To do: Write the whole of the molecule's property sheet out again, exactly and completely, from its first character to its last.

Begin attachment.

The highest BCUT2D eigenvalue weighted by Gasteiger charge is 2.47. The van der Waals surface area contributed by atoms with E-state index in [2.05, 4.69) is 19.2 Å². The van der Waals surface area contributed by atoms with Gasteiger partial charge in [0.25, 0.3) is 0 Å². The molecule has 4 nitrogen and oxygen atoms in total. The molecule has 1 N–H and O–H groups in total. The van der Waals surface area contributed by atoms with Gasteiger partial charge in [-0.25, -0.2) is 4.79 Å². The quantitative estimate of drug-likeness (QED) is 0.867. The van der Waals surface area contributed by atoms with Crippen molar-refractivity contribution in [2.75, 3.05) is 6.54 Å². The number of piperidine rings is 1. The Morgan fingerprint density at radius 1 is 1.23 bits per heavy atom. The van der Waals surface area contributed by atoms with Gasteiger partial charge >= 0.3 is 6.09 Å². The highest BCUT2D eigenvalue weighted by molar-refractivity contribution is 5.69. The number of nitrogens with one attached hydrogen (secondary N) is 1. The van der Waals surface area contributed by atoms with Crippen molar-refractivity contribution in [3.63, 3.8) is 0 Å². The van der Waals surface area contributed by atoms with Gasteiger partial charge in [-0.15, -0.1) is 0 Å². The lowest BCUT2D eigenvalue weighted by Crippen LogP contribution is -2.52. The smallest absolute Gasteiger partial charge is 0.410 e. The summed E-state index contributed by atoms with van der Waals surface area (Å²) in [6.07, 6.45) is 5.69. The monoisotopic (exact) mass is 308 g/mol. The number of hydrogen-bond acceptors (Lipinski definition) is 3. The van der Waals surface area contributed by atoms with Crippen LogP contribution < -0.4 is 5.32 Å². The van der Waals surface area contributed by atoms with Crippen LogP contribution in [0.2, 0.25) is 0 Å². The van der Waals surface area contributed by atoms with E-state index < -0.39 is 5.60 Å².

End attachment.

The highest BCUT2D eigenvalue weighted by Gasteiger charge is 2.47. The van der Waals surface area contributed by atoms with E-state index in [2.05, 4.69) is 19.2 Å². The van der Waals surface area contributed by atoms with Gasteiger partial charge in [0.25, 0.3) is 0 Å². The molecule has 4 nitrogen and oxygen atoms in total. The molecule has 1 N–H and O–H groups in total. The van der Waals surface area contributed by atoms with Gasteiger partial charge in [-0.25, -0.2) is 4.79 Å². The quantitative estimate of drug-likeness (QED) is 0.867. The van der Waals surface area contributed by atoms with Crippen molar-refractivity contribution in [2.75, 3.05) is 6.54 Å². The number of piperidine rings is 1. The Morgan fingerprint density at radius 1 is 1.23 bits per heavy atom. The van der Waals surface area contributed by atoms with Gasteiger partial charge >= 0.3 is 6.09 Å². The highest BCUT2D eigenvalue weighted by molar-refractivity contribution is 5.69. The number of nitrogens with one attached hydrogen (secondary N) is 1. The van der Waals surface area contributed by atoms with Crippen molar-refractivity contribution in [3.63, 3.8) is 0 Å². The van der Waals surface area contributed by atoms with Gasteiger partial charge in [-0.15, -0.1) is 0 Å². The lowest BCUT2D eigenvalue weighted by Crippen LogP contribution is -2.52. The smallest absolute Gasteiger partial charge is 0.410 e. The summed E-state index contributed by atoms with van der Waals surface area (Å²) in [6.07, 6.45) is 5.69. The monoisotopic (exact) mass is 308 g/mol. The number of hydrogen-bond acceptors (Lipinski definition) is 3. The van der Waals surface area contributed by atoms with Crippen LogP contribution < -0.4 is 5.32 Å². The van der Waals surface area contributed by atoms with Crippen LogP contribution in [0.2, 0.25) is 0 Å². The van der Waals surface area contributed by atoms with E-state index < -0.39 is 5.60 Å².